Purple soils of China are valuable agricultural soils that resulted from weathering of sedimentary rocks of purple color (He et al., 2009). These soils can be acidic, neutral, or alkaline (Xiao et al., 2016); and their mineral nutrient contents with the co-occurrence of abundant rainfall and a warm climate make the area of purple soils a favorable environment for crop growth (Zhong et al., 2019). Purple soils of Sichuan (China) are typically used to grow tobacco, which is one of the main crops in that area (Xu et al., 2021). However, a recent report showed that the concentration of organic matter content is generally low in purple soils of Sichuan region (Zhong et al., 2019) and is a critical limiting factor in agricultural production. Specifically, the decline in soil organic matter content leads to soil fertility loss (Lin et al., 2007). According to Zou et al. (2008), micronutrients deficiency in crops of China is due to the concentration of soil trace elements, which has an average of 100 mg/kg, 2.94%, 710, 1.7, and 22 mg/kg for Zn, Fe, Mn, Mo, and Cu, respectively. To cope with the soil fertility problem, tobacco growers use synthetic fertilizers, pesticides, and growth regulators (Lecours et al., 2012). However, it has been projected that further use of these synthetic fertilizers at a higher rate might cause substantial negative impacts on the environment (Ren et al., 2017). Long-term tobacco plantation has induced soil acidification with 1.93 kmol H+/ha/year production, mainly derived from chemical fertilizer input and plant N uptake in purple soils (Zhang et al., 2016). In addition, soil acidification can cause the deficiency of some soil mineral elements. The acidifying effects of tobacco cultivation and soil nutrients depletion were studied by Moula et al. (2018), who found that the average values of inherent chemical properties decreased substantially after two consecutive years.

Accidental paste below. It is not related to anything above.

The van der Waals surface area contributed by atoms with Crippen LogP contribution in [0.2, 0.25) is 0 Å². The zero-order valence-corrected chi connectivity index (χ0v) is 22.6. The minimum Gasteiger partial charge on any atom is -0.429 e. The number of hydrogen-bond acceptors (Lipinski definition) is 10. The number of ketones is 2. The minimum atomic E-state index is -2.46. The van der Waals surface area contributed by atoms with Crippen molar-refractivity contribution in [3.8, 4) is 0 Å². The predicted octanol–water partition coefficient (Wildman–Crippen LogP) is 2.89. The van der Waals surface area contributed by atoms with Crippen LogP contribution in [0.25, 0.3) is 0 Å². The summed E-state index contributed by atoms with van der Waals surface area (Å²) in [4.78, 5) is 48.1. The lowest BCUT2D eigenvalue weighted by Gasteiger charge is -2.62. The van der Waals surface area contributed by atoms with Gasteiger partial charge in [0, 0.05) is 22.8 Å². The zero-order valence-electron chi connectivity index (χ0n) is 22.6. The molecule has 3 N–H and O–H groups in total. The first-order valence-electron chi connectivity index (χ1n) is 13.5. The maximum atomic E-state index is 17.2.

As the need for a sustainable technique in agronomy which is environmentally friendly is still a necessity for farmers and environmentalists, the present study used GM and polyacrylamide as WRA, to enhance the sustainability and productivity of tobacco farming purple soils. This study aimed to assess the combined effect of GM varieties and WRA on soil trace elements and hypothesized that this could possibly improve the level of trace elements in the soil of the studied area.


Study area description